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Homer: “Time for a fill-up. Garcon! Another bottle of your second-least-expensive champagne!”
Out of nowhere, the Oakland Athletics launched another cycle of competing from the depths of the league’s payroll rankings. In 2018, the A’s were the only team to open the season with a lower payroll than the Chicago White Sox, but they rode the guys they decided they could afford to a very successful season. Fueled by an MVP-caliber year from superstar third baseman Matt Chapman and a ridiculous 4.2-WAR (!!!), 0.78 ERA campaign from closer Blake Treinen, the A’s cruised to 97 wins and a Wild Card berth.
Predictably, the 2019 Athletics are still a good team but with considerably more warts than their 2018 counterparts. For one thing, control lapses and more normal luck on balls in play has led to Treinen’s ERA ballooning over 4.00. Another blow was dealt when Jed Lowrie, who delivered an All-Star-caliber season for the A’s in 2018, departed via free agency. Neither former top prospect Franklin Barreto nor former number-one overall prospect Jurickson Profar have stepped up to fill the void.
Those issues have been far from enough to sink the 51-41 A’s. Chapman’s uptick in home runs has contributed to the league-wide record pace, and the A’s are getting plenty of power contributions from first baseman Matt Olson, utility man Mark Canha, and designated hitter Khris Davis (who, in one of the weirdest statistical anomalies you’ll ever see, winds up hitting .247 every year). Center fielder Ramon Laureano had essentially tumbled off the prospect radar in 2017 before rallying big last year and ending the season as a starter for the A’s. He’s no great shakes defensively, but he’s got plenty of power for the position, and Oakland actually allows him to steal a base now and then.
The A’s are still regularly using three guys from the Jeff Samardzija trade. Josh Phegley is not a plus catcher, as his free-swinging ways limit his OBP, but this season he’s slashed his strikeout rate enough to remain passable, and there’s still 20-homer potential there. Sinkerballer Chris Bassitt has been able to hold his own in the rotation, as an effective curveball allows him to get enough strikeouts to support his higher-than-desirable walk rate. Of course, the real prize of the Shark trade is shortstop Marcus Semien, who has evolved so much defensively that he’s now one of the league’s best shortstops with the glove. Semien is also in the midst of a strong offensive season, as his .350 OBP has allowed him to serve as Oakland’s leadoff hitter.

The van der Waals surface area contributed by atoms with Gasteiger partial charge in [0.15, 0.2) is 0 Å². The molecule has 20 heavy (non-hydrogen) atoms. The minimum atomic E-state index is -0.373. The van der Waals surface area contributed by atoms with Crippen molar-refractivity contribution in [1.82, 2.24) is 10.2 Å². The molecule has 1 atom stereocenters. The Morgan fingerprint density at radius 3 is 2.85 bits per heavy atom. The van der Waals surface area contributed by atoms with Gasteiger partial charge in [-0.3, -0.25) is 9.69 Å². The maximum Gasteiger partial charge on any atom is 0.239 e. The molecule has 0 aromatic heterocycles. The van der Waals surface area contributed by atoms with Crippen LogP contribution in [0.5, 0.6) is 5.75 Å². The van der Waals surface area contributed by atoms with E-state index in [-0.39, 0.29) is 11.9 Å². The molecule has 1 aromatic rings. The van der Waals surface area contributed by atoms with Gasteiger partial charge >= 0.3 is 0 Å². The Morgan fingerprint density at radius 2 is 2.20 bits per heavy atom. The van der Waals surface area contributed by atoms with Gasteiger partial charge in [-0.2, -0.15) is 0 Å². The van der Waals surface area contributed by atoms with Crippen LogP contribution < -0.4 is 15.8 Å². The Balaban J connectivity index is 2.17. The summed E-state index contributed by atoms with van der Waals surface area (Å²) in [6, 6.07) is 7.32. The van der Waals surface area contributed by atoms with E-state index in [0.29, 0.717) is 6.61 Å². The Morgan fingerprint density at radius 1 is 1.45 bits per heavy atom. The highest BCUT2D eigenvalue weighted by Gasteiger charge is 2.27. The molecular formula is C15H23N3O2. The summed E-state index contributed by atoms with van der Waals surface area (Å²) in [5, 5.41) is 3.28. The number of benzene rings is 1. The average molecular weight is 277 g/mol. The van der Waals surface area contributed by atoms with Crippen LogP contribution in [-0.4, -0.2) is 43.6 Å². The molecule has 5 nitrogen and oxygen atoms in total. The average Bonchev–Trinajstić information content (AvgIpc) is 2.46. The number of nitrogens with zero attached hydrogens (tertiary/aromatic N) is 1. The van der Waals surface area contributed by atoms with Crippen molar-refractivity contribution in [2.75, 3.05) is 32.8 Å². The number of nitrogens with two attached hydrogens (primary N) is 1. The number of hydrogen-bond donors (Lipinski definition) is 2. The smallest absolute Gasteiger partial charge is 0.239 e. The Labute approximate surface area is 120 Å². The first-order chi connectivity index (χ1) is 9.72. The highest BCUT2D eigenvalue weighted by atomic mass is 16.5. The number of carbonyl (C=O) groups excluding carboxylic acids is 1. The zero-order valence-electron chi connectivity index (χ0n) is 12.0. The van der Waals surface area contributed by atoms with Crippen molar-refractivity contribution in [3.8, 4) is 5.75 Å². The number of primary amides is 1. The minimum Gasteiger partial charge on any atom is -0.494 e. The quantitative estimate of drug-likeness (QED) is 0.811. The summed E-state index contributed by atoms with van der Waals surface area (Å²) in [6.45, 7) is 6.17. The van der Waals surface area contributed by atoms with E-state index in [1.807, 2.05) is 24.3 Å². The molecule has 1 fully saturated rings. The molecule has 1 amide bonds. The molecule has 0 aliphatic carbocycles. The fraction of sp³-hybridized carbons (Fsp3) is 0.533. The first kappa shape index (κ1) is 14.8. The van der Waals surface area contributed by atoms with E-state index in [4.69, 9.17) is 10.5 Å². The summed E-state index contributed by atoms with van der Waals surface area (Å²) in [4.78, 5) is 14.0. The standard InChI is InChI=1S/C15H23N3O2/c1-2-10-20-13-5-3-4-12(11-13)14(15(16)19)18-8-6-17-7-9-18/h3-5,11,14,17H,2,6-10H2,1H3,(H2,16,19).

The A’s were getting a breakout campaign out of former White Sox farmhand Frankie Montas before he got slapped with a PED suspension. With Montas out of the picture, the nominal number-one starter is noted asshat Mike Fiers. It’s unclear exactly how Fiers has been able to keep runs off the board all these years. The 2019 version doesn’t strike out many guys and allows plenty of hard contact and fly balls. His velocity generally sits close to 90 mph. Fiers does, however, mix three different fastballs (fourseam, sinker, cutter), so there could be enough of a deception effect to keep hitters at bay.
Brett Anderson finally appears to be healthy again now that he’s back in Oakland, where his career started. He’s a sinker-slider pitcher that survives on grounders and gets even fewer whiffs than Fiers. Daniel Mengden has an 80-grade mustache but unfortunately the same can’t be said for his low-90s fastball, which gets pounded. He utilizes a diverse pitch mix with multiple fastballs and breaking balls, but when he has to turn to his fourseam to get a strike, things get ugly. Since Montas’ suspension the A’s have tried out righty Tanner Anderson as a fifth starter, who’s been fine outside of one disaster outing in Anaheim. He’s not on the roster for the time being (the A’s used the All-Star break to option him and get some extra bullpen depth) but he could be a factor the next time the Sox face Oakland.
In many ways, the newest competitive iteration of the A’s resembles the last one from 2012-2014. It’s been built on a fair amount of internal talent, the acquisition of low-cost undervalued guys, the aggressive use of platoon arrangements, creative defensive assignments, and a superstar third baseman (previously: Josh Donaldson) helping to make it all work. Along with the Tampa Bay Rays, the Oakland A’s are living proof that even as the older, more obvious market efficiencies have dried up, it’s still plenty possible to compete in the modern baseball landscape on a lower payroll as long as your scouting is on point. The Athletics will probably suck again in a few years, but with Billy Beane and David Forst at the helm, they’re never too far from pulling themselves out of the muck.
Probable Starting Pitchers
- Friday, July 12: Ivan Nova vs. Mike Fiers
- Saturday, July 13: TBD (Dylan Covey?) vs. Chris Bassitt
- Sunday, July 14: Reynaldo Lopez vs. Brett Anderson
- Marcus Semien – SS
- Matt Chapman – 3B
- Matt Olson – 1B
- Khris Davis – DH
- Mark Cahna – RF
- Ramon Laureano – CF
- Robbie Grossman – LF
- Josh Phegley – C
- Franklin Barreto – 2B
- SP1: Mike Fiers – RHP
- SP2: Brett Anderson – LHP
- SP3: Chris Bassitt – RHP
- SP4: Daniel Mengden – RHP
- SP5: Tanner Anderson – RHP
- CL: Liam Hendriks – RHP
- RP1: Blake Treinen – RHP
- RP2: Joakim Soria – RHP
- RP3: Yusmeiro Petit – RHP